The audio is standard 2.0 Dolby. It didn't have any glaring flaws that I noticed particularly, and the dialogue was easily understandable. Of course we would have preferred that it were 5.1, but we can't have everything can we? I'll settle for just the high maintenance power-nympho fiancé myself.
As mentioned, the video is a bit weak on this disc. Though it is anamorphic, it is one of the earlier releases and it does show. Its not always bad, but it gets soft and noisy in places.
The audio is just plain on Dolby Surround. Given that there lots of crowd scenes and a good bit of on the field sports action, a 5.1 track could have certainly been justified in my opinion, even though it is otherwise a talkie.
There aren't any extras at all. Back then, all of the Columbia Tristar disc seemed to have that bare bones menu screen, with the same three selections to play, pick a chapter, and set the language options. That's unfortunate since this one will probably never get a 'special edition' release in the future.
I think that this film should have done even better than it did. It got five Oscar nominations, but it really didn't get as much buzz in the general viewing public as I thought it deserved. Its one of those films that works great both as a guy flick and a chick flick, which is pretty rare. Its very funny, has a lot of heart, and also has that laughing and crying at the same time thing that makes for a nice viewing experience. That's a pretty winning combination to me. It makes no bones about the fact that its light entertainment, but if more light entertainment was this engaging, I wouldn't be such a snobby film elitist.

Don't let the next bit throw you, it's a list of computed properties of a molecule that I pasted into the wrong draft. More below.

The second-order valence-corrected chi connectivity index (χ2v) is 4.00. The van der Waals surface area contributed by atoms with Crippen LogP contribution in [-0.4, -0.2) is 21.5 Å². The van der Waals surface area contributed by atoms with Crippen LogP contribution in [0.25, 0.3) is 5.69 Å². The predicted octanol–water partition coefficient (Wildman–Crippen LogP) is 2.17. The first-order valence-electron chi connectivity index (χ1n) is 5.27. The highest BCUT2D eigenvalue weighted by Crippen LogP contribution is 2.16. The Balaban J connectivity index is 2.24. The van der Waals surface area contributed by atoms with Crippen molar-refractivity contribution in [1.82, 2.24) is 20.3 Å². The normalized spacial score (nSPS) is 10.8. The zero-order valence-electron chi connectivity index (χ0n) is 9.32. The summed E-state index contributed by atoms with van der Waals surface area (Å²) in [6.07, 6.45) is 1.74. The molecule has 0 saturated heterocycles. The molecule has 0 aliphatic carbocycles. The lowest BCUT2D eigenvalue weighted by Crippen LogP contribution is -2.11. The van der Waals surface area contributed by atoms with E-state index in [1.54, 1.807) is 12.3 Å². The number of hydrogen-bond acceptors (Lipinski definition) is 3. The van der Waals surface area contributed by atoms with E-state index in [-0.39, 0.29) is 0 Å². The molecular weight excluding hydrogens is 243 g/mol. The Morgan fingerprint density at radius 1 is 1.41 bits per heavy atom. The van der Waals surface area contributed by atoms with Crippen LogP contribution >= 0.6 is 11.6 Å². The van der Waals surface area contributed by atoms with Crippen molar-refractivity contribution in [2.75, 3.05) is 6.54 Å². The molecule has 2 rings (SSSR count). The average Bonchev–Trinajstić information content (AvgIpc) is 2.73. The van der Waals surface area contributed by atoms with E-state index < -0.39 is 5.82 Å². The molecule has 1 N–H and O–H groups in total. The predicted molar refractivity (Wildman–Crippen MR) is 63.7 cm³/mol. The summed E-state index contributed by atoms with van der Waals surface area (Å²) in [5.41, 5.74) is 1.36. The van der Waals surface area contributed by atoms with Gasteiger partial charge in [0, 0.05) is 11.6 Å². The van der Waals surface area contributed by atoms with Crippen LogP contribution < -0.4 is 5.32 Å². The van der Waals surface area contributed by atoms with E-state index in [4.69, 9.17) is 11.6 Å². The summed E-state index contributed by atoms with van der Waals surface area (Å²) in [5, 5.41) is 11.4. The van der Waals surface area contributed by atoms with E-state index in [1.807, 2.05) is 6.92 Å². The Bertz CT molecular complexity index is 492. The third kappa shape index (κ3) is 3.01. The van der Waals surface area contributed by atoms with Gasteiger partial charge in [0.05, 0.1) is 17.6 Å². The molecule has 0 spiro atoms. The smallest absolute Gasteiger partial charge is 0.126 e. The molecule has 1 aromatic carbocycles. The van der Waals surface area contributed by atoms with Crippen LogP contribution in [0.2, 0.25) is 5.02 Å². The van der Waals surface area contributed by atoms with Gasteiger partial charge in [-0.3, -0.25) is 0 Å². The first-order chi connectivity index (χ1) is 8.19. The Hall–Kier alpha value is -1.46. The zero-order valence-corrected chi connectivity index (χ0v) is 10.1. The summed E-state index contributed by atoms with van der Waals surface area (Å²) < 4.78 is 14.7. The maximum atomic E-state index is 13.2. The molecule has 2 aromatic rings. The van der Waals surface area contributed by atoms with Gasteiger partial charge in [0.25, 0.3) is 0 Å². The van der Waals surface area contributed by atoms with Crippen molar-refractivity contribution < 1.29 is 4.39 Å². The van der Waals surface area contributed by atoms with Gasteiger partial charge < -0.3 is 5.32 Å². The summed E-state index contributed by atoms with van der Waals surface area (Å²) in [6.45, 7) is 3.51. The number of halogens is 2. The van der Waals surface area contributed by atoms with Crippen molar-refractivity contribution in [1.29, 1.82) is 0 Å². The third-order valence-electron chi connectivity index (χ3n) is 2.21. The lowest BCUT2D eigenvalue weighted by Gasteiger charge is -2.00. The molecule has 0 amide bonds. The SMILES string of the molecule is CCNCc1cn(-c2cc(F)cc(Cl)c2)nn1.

Acquitted for being only human.
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Scales of Justice
* 1.85:1 Anamorphic
* Dolby Digital 2.0 Surround (English)
* Dolby Digital 2.0 Surround (French)
* Dolby Digital 2.0 Surround (Spanish)
Running Time: 139 Minutes
Release Year: 1996
MPAA Rating: Rated R
* Official Site
* Complete Tom Cruise Site